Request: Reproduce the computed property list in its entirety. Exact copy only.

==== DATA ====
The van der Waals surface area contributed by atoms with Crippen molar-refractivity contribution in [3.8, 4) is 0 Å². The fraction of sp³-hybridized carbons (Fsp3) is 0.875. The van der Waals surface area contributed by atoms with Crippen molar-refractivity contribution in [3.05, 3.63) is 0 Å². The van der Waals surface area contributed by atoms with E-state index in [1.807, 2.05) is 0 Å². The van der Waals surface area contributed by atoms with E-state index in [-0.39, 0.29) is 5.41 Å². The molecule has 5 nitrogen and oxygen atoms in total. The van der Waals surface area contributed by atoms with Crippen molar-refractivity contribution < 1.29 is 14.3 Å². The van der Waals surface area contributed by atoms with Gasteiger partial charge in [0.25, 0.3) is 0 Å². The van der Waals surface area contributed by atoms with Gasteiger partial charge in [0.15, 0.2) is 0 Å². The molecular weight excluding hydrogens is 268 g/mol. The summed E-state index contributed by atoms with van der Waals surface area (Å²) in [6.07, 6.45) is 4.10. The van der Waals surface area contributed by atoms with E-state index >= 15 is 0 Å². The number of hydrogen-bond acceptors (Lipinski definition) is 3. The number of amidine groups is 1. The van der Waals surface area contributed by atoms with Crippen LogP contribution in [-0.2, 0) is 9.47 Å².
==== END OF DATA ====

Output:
The van der Waals surface area contributed by atoms with Crippen molar-refractivity contribution in [3.8, 4) is 0 Å². The fraction of sp³-hybridized carbons (Fsp3) is 0.875. The van der Waals surface area contributed by atoms with Crippen molar-refractivity contribution in [3.05, 3.63) is 0 Å². The van der Waals surface area contributed by atoms with E-state index in [1.807, 2.05) is 0 Å². The van der Waals surface area contributed by atoms with E-state index in [-0.39, 0.29) is 5.41 Å². The molecule has 5 nitrogen and oxygen atoms in total. The van der Waals surface area contributed by atoms with Crippen molar-refractivity contribution < 1.29 is 14.3 Å². The van der Waals surface area contributed by atoms with Gasteiger partial charge in [0.25, 0.3) is 0 Å². The van der Waals surface area contributed by atoms with Gasteiger partial charge in [0.15, 0.2) is 0 Å². The molecular weight excluding hydrogens is 268 g/mol. The summed E-state index contributed by atoms with van der Waals surface area (Å²) in [6.07, 6.45) is 4.10. The van der Waals surface area contributed by atoms with E-state index >= 15 is 0 Å². The number of hydrogen-bond acceptors (Lipinski definition) is 3. The number of amidine groups is 1. The van der Waals surface area contributed by atoms with Crippen LogP contribution in [-0.2, 0) is 9.47 Å².